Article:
Dena Schusterman’s Rosh Hashanah Message for 2022
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Dena Schusterman’s Rosh Hashanah Message for 2022

Dena Schusterman shares her thoughts and inspiration for the Jewish New Year.

Dena Schusterman is a founder of Chabad Intown, a Jewish educator, and a founding director of both the Intown Jewish Preschool ( and the Intown Hebrew School. She and her husband, Rabbi Eliyahu Schusterman, are native Californians living in Atlanta for 20 years with their eight children.

Dena Shusterman
Dena Shusterman

I feel seen.

It’s a throwaway line on social media comments, even if it is to poke fun; feeling seen feels good.

The Instagram account @dudewithsign and the Jewish version @yidwithsign hold up raggedy square shaped brown box sides with one-liners like:
Inflation, Read the Room.

We don’t need a meeting to plan for the meeting.
No one asked for your first day of school photo.
We get it you like Shtisel Vicchulai, Vichulai.

And somehow, these tiny pieces of shared humor are weirdly validating.
Sure, feeling genuinely secure comes from within myself. Yet confirmation from others is also part of my human experience. This relating is enriching—it’s how we humans connect and bond and how we are wired.

I remember learning in an early childhood course that the reason toddlers say, “Watch me! Look at me!” –think the pool, where you have your eyeballs peeled, and still, they shriek a bazillion times over and over. This is because young children need their caregivers’ attention to feel their existence.

Today, we understand that being understood and validated as a child is a mark of how you will attach and feel security as an adult.

I get it.
I want to feel seen; you want to feel seen, kids need to feel seen, but oddly enough, you know who wants and needs it the most? GOD.
It is strange but true, and may I posit that this is what Rosh Hashana is all about. Instead of thinking about the High Holidays with dread and heaviness, try thinking about it as the mystics do:

God does not reign as our sovereign unless we crown Him king. He relies on us. As it says, ‘There is no King without a people.’ We are His people. He needs us. The profound paradox is that on Rosh Hashana we hold all of the power in giving God His.

Yes, He exists with or without us, but somehow and for some reason, he chose to create the world with humans he wants as subjects and wants us to do that crowning.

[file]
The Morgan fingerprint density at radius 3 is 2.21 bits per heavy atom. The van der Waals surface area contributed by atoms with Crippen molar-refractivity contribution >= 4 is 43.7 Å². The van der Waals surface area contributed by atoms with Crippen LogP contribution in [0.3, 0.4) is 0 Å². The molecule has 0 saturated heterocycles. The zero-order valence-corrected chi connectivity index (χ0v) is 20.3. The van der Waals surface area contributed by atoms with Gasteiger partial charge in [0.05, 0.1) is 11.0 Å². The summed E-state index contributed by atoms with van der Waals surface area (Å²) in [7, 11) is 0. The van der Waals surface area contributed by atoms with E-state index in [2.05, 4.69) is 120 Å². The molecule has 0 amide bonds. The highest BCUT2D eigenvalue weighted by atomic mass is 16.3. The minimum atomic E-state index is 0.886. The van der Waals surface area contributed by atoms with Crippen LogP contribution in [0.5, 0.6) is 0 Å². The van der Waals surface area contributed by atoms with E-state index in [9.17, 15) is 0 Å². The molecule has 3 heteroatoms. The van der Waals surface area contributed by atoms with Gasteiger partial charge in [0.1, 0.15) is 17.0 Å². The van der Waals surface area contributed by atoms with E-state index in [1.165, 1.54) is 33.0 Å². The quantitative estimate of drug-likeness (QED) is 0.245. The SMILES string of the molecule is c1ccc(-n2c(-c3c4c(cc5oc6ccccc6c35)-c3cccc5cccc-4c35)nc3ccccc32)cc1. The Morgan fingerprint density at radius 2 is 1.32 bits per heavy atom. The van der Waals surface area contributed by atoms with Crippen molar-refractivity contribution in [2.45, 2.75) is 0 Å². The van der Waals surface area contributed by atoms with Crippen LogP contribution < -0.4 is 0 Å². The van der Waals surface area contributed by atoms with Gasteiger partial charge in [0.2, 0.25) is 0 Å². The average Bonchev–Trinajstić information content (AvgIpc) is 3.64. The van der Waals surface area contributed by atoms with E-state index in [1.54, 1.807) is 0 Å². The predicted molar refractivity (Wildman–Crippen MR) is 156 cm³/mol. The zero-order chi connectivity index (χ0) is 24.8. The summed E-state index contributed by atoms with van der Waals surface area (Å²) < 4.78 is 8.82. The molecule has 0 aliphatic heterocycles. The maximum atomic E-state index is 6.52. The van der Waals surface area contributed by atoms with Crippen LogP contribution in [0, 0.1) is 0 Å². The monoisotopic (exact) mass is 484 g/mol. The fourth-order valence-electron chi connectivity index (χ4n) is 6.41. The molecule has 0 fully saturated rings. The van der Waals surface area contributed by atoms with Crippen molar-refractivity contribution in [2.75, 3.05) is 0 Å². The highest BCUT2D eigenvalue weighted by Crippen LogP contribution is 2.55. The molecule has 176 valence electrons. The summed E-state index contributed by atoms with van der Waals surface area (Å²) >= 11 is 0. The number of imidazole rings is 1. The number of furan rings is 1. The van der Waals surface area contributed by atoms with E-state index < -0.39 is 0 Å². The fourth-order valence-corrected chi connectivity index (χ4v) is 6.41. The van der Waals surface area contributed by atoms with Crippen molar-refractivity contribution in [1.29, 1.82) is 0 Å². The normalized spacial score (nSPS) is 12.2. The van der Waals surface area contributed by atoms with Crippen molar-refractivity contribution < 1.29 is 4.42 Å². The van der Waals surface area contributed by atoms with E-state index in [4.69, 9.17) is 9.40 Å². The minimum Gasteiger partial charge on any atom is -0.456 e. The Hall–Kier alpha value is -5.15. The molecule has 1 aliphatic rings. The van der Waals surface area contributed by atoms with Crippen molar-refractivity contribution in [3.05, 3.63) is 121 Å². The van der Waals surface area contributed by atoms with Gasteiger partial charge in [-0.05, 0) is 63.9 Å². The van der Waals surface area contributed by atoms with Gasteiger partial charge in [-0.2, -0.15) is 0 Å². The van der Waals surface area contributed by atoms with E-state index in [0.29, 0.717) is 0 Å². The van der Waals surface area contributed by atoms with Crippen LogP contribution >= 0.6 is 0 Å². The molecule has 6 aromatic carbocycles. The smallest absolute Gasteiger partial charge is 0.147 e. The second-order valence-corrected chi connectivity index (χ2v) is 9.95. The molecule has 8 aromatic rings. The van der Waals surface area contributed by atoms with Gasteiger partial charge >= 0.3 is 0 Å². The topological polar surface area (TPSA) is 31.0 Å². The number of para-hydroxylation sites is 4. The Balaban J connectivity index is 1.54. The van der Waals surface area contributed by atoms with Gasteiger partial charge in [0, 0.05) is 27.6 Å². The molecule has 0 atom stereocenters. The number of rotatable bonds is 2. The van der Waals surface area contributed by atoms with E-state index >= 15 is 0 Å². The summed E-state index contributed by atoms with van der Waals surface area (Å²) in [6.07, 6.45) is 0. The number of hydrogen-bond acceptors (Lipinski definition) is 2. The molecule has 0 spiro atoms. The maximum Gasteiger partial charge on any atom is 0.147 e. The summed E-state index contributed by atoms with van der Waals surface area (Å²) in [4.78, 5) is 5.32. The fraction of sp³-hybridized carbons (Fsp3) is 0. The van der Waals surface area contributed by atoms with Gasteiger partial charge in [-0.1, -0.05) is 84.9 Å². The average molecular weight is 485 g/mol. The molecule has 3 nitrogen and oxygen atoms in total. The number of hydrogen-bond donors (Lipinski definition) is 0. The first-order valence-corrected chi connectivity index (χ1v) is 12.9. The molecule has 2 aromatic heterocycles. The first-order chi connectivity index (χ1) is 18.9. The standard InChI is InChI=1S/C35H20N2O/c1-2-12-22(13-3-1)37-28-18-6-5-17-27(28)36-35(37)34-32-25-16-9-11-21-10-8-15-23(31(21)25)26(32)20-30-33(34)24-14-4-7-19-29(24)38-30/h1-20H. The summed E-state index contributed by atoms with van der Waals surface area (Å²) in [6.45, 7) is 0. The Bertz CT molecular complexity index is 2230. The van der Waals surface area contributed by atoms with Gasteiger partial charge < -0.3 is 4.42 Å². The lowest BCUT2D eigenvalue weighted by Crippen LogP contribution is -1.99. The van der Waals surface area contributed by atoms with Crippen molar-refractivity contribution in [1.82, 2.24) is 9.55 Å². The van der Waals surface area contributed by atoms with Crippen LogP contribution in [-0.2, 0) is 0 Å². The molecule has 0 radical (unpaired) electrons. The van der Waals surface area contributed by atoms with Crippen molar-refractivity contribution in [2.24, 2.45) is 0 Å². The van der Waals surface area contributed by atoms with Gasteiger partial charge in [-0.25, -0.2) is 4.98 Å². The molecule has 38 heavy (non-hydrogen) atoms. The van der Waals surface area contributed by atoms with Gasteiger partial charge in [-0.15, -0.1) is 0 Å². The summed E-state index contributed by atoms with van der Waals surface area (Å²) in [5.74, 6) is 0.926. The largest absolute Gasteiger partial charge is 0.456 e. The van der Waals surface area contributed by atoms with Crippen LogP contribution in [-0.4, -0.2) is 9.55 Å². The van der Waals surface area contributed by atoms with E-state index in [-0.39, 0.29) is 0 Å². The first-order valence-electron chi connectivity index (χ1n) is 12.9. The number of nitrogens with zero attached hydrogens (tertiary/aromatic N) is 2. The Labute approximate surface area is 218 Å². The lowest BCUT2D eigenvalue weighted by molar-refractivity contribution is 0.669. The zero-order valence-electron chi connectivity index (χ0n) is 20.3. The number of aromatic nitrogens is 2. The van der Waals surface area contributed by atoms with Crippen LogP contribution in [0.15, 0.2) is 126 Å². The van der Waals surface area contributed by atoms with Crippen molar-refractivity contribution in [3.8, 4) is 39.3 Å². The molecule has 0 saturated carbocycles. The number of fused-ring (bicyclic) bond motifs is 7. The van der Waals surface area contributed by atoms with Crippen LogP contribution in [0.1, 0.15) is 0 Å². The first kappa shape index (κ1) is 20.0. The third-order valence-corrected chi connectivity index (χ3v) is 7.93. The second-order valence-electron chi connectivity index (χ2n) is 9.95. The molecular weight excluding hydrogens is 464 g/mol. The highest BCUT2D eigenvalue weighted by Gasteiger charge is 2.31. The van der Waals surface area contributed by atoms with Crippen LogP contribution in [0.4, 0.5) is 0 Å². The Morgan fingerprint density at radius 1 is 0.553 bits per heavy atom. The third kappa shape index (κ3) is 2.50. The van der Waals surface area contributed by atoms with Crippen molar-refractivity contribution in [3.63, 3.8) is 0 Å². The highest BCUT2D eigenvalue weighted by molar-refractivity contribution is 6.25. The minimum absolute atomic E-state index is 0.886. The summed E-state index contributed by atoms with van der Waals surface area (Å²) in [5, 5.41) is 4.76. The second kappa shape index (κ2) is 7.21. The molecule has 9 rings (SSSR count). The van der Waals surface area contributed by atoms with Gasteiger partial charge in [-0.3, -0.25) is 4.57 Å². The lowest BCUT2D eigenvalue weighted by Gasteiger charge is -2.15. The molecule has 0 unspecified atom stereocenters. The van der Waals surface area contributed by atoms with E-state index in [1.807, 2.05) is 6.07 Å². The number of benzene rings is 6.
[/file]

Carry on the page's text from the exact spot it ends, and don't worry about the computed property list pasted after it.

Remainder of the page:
Why would an infinite God need or want our validation? We don’t know, and the reason is beyond our comprehension.

What we do know is that Rosh Hashana is a pivotal moment for God and us:
Will we choose Him?
Will we notice Him despite His being hidden?
Will we establish this as the foundation for our relationship?
Will we invest ourselves in trying our best to do His bidding?
Will we seek Him out when we feel lost?

This is the gist of it.
This is the enormous privilege of being a Jew on Rosh Hashana, where we have agency in creating this reality.

I cannot think of a time in history when freedom is understood as it is today. Imagine telling slaves that they can choose.
Imagine telling peasants in pre-revolutionary times that they have options.
Imagine telling women before the 1900s that they have a vote.

No one would understand. Today we all understand. Today we know that every single Jewish act we do is our choice.
Every person who shows up for shofar blowing in 2022 is making a choice, even if it is a subconscious one.
Perhaps you think that giving people a choice is taking too much of a chance. Can

I trust my child, spouse, and employee to make the choice that I so desperately want to happen?

Maybe I can, perhaps I can’t, but one thing is for sure; in His infinite wisdom and with a lot more to lose, God trusts us— and there is not one single year that we have let Him down.

Hashem Melech, Hashem Malach, Hashem Yimloch L’olam Va’ed.
(Thank you, Alisa, my sister for this idea, Rabbi YYJ and Shterna Ginsburg for teaching me Chasidus)”

Dena Schusterman is a founder of Chabad Intown, the Intown Jewish Preschool and the Intown Hebrew School, she writes about parenting and applied Torah and chassidic thought, teaches women’s classes, and is currently working on writing her first book. Dena and her husband, Rabbi Eliyahu Schusterman, are native Californians living in Atlanta together with their children.

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